THE EVENING AFTER the funeral, my young lady and I were seated in the library; now musing mournfully—one of us despairingly—on our loss, now venturing conjectures as to the gloomy future.
We had just agreed the best destiny which could await Catherine would be a permission to continue resident at the Grange; at least during Linton's life: he being allowed to join her there, and I to remain as housekeeper. That seemed rather too favourable an arrangement to be hoped for; and yet I did hope, and began to cheer up under the prospect of retaining my home and my employment, and, above all, my beloved young mistress; when a servant—one of the discarded ones, not yet departed—rushed hastily in, and said “that devil Heathcliff” was coming through the court; should he fasten the door in his face?
If we had been mad enough to order that proceeding, we had not time. He made no ceremony of knocking or announcing his name: he was master, and availed himself of the master's privilege to walk straight in, without saying a word. The sound of our informant's voice directed him to the library; he entered and motioning him out, shut the door.
It was the same room into which he had been ushered, as a guest, eighteen years before: the same moon shone through the window; and the same autumn landscape lay outside. We had not yet lighted a candle, but all the apartment was visible, even to the portraits on the wall: the splendid head of Mrs. Linton, and the graceful one of her husband. Heathcliff advanced to the hearth. Time had little altered his person either. There was the same man: his dark face rather sallower and more composed, his frame a stone or two heavier, perhaps, and no other difference. Catherine had risen with an impulse to dash out, when she saw him.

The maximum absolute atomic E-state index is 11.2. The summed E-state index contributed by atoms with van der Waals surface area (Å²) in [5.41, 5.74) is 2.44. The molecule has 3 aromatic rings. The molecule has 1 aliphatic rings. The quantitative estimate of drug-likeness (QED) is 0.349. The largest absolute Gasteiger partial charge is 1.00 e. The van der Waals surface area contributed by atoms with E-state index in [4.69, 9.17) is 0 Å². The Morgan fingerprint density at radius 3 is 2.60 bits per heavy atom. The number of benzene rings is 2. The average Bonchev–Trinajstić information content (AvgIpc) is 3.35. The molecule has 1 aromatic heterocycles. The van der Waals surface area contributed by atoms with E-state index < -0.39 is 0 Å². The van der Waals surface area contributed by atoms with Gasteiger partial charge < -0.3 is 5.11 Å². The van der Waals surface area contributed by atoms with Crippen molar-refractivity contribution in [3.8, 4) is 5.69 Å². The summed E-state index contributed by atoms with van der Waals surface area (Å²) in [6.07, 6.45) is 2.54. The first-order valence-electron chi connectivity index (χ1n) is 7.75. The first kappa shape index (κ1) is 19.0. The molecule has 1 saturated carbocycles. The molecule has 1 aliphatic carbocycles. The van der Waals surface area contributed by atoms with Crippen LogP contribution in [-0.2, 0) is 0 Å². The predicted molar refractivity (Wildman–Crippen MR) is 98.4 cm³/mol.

“Stop!” he said, arresting her by the arm. “No more runnings away! Where would you go? I'm come to fetch you home; and I hope you'll be a dutiful daughter and not encourage my son to further disobedience. I was embarrassed how to punish him when I discovered his part in the business: he's such a cobweb, a pinch would annihilate him; but you'll see by his look that he has received his due! I brought him down one evening, the day before yesterday, and just set him in a chair, and never touched him afterwards. I sent Hareton out, and we had the room to ourselves. In two hours, I called Joseph to carry him up again; and since then my presence is as potent on his nerves as a ghost; and I fancy he sees me often, though I am not near. Hareton says he wakes and shrieks in the night by the hour together, and calls you to protect him from me; and, whether you like your precious mate, or not, you must come: he's your concern now; I yield all my interest in him to you.”
“Why not let Catherine continue here,” I pleaded, “and send Master Linton to her? As you hate them both, you'd not miss them: they can only be a daily plague to your unnatural heart.”
“I'm seeking a tenant for the Grange,” he answered; “and I want my children about me, to be sure. Besides, that lass owes me her services for her bread. I'm not going to nurture her in luxury and idleness after Linton is gone. Make haste and get ready, now, and don't oblige me to compel you.”
“I shall,” said Catherine. “Linton is all I have to love in the world, and though you have done what you could to make him hateful to me, and me to him, you cannot make us hate each other. And I defy you to hurt him when I am by, and I defy you to frighten me!”
“You are a boastful champion,” replied Heathcliff; “but I don't like you well enough to hurt him: you shall get the full benefit of the torment, as long as it lasts. It is not I who will make him hateful to you—it is his own sweet spirit. He's as bitter as gall at your desertion and its consequences: don't expect thanks for his noble devotion. I heard him draw a pleasant picture to Zillah of what he would do if he were as strong as I: the inclination is there, and his...
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